“I think it’s important to support any climate action at this time. I appreciate the citizens bringing this forward. This is an emergency so if a resolution will help I’m happy to do it,” said city council member Rebecca Norton.
The Energy Innovation Act will drive down America’s carbon pollution 30% in the first five years and get us to net-zero emissions by 2050. As it does so, it will also save lives by reducing the pollution that Americans breathe, and it will put money into Americans’ pockets with a monthly carbon dividend or “carbon cash back.” So far, 56 members of Congress have signed on in support of this legislation.
The City of Whitefish joins more than 2,000 other organizations and prominent individuals who support this major climate legislation. Here in Montana, this legislation has also been endorsed by Montana Trout Unlimited, the Montana Ski Area Association, three resident World and Olympic athletes, as well as contractors and architectural firms Wood Roots Construction, Loci Architecture + Design, and Hone Architects and Builders. Organizations such as the Environmental Defense Fund, World Resources Institute, United States Conference of Catholic Bishops, Alliance for Market Solutions and more have weighed in with supportive comments, too.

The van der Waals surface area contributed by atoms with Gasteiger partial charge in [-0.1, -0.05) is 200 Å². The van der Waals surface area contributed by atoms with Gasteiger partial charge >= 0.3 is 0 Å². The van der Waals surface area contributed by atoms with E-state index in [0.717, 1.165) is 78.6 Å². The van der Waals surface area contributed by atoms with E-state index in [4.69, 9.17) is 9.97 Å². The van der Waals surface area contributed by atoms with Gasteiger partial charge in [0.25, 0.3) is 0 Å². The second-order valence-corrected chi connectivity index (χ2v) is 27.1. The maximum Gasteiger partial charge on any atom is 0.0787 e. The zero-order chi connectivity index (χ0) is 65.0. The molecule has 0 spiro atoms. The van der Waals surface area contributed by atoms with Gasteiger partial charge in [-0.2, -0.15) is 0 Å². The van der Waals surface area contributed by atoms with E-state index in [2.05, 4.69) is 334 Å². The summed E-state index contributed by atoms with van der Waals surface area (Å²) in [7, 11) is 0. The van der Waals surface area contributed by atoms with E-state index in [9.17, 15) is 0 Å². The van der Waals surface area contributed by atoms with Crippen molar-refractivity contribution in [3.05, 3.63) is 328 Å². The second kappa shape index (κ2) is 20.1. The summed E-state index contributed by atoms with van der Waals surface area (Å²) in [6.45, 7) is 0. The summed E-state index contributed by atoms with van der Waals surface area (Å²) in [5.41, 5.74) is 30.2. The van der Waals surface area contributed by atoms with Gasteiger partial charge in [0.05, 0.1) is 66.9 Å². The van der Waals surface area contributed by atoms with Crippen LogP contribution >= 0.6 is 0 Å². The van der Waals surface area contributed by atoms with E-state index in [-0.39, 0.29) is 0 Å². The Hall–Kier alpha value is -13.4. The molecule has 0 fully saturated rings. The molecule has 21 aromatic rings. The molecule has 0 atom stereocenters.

“I am proud to see my hometown continue to take action on climate change,” said Robin Paone, volunteer leader of the Flathead Valley CCL chapter. “We hope this support will encourage Representative Rosendale and Senators Daines and Tester to formally support the legislation in Congress.”
“Here in the Flathead, we’re already feeling the impact of climate change. Our native fish are struggling because of higher river temperatures, wildfires are larger and more prevalent affecting our health and limiting outdoor activities, and climbing snow lines are affecting cross-country skiing,” said Melissa Hartman, local resident and former city council member in Whitefish. “We’re ready for Congress to put a price on carbon pollution, and so is The City of Whitefish.”
During the online meeting, council member Andy Feury’s attention-seeking cat paraded across his screen several times. While the vote was being taken city clerk Michelle Howke asked if his pet would like to vote too. The councilman replied while holding up the cat to the screen “He votes in favor!” which gave everyone a chuckle. It was a unanimous vote with six in favor (seven if you include the cat) and none opposed.
CONTACT: Robin Paone, firstname.lastname@example.org
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